So I posted the updated wwHoverPanel control yesterday and while it addressed some of the core issues, it still isn't working in all situations due to the naming issues of the ASP.NET containership naming schemes. Well, ASP.NET is doing nothing unpredictable really, but my goal for the control was that it should be easy to reference and access from within script code.

 

So when the control is hosted in a MasterPage and you're doing a JSON page callback I don't want the user to have to use a cryptic name like:

 

ctl100_Content_LookupPanel.Helloworld('Rick',Helloworld_Callback);

 

or

 

document.getElementById('ctl100_Content_LookupPanel');

 

To do this the user either needs to type the ugly name above or:

 

<%= LookupPanel.ClientID %>.Helloworld('Rick',Helloworld_Callback);

 

So anywhere the panel is referenced then would require code like this which is – well, ugly as shit. It also makes the control handling a lot more difficult, because in some cases the control would have to generate the base ID (LookupPanel) or in other cases generate the ClientID into the code.

 

To end user the experience is confusing.

 

Given that this is a 'worker' control, not something that will be stuck into containers and iterated over it seems much more reasonable to use simple names directly:

 

LookupPanel.Helloworld('Rick',Helloworld_Callback);

 

and

 

document.getElementById('LookupPanel');

 

So, today I realized an obvious solution which is to simply override ClientID and UniqueID in the control class:

 

/// <summary>

/// Override to force simple IDs all around

/// </summary>

public override string UniqueID

{

    get

    {

        return this.ID;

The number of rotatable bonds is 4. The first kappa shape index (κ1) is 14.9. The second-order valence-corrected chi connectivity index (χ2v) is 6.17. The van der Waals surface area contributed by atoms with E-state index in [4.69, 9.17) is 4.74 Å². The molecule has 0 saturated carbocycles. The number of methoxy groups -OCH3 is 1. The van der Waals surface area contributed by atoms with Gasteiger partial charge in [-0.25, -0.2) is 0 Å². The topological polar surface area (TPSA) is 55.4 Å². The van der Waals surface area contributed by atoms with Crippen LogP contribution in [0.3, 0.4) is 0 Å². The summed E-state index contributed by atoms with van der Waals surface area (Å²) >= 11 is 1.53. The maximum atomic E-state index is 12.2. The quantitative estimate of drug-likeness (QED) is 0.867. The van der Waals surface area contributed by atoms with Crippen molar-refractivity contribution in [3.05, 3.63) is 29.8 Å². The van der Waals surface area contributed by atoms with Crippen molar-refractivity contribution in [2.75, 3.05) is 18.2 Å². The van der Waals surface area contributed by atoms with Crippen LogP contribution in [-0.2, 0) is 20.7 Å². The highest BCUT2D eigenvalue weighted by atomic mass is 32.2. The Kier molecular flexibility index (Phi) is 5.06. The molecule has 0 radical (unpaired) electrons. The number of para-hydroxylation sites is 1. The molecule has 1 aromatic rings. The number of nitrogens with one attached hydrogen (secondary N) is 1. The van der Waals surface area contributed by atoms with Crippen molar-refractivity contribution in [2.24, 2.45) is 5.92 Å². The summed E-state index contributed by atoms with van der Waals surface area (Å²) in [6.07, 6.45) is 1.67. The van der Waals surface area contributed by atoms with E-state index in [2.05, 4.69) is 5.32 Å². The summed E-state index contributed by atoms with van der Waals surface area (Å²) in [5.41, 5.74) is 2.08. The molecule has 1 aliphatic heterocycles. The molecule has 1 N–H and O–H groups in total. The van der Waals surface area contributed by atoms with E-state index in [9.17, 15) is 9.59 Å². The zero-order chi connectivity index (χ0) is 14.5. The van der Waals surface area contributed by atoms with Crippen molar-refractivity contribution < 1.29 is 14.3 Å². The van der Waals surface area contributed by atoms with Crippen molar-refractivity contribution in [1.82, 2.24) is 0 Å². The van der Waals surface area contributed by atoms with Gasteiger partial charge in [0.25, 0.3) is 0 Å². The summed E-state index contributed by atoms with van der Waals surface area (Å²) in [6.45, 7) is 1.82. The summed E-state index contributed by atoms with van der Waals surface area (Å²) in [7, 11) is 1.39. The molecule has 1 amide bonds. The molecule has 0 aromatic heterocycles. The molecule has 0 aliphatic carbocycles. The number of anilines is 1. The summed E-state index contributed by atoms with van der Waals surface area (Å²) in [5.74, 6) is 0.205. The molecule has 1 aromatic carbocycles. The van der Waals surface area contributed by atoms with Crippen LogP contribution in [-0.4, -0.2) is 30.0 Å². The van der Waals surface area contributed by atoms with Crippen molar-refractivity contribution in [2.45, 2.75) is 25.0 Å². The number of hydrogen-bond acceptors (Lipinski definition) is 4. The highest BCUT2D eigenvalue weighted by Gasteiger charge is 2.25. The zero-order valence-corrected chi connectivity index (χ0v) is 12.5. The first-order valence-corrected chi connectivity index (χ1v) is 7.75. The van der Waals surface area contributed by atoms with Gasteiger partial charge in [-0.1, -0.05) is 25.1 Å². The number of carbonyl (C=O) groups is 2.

}

}

/// <summary>

/// Override to force simple IDs all around

/// </summary>

public override string ClientID

{

    get

    {

        return this.ID;

    }

}

 

This complete overrides the extended naming functionality that ASP.NET provides and results in the control names being rendered into the output as a simple ID names that don’t reflect the control hierarchy.

 

So now the code automatically generates the simple ID all the time both for client and server side code and users can talk to this control with its simple name in script code.

 

For this particular control which essentially isn't bound to the control tree hierarchy this is just fine. The control either fills the panel with data from an AJAX callback and displays it inplace or moved up to the mouse cursor, or it acts essentially as non-visual control – when allowing JSON Pagecallbacks.

 

Now, there's a caveat of course: Due to this overriding the page author now has to ensure that the name of the control is unique on the page. Since this control is likely to be only dropped once maybe twice (once for panel operation and once for callback operation) this is not really problem, but it is unconventional. I can live with that.

 

Can anybody see where this would cause problems beyond possible naming conflicts?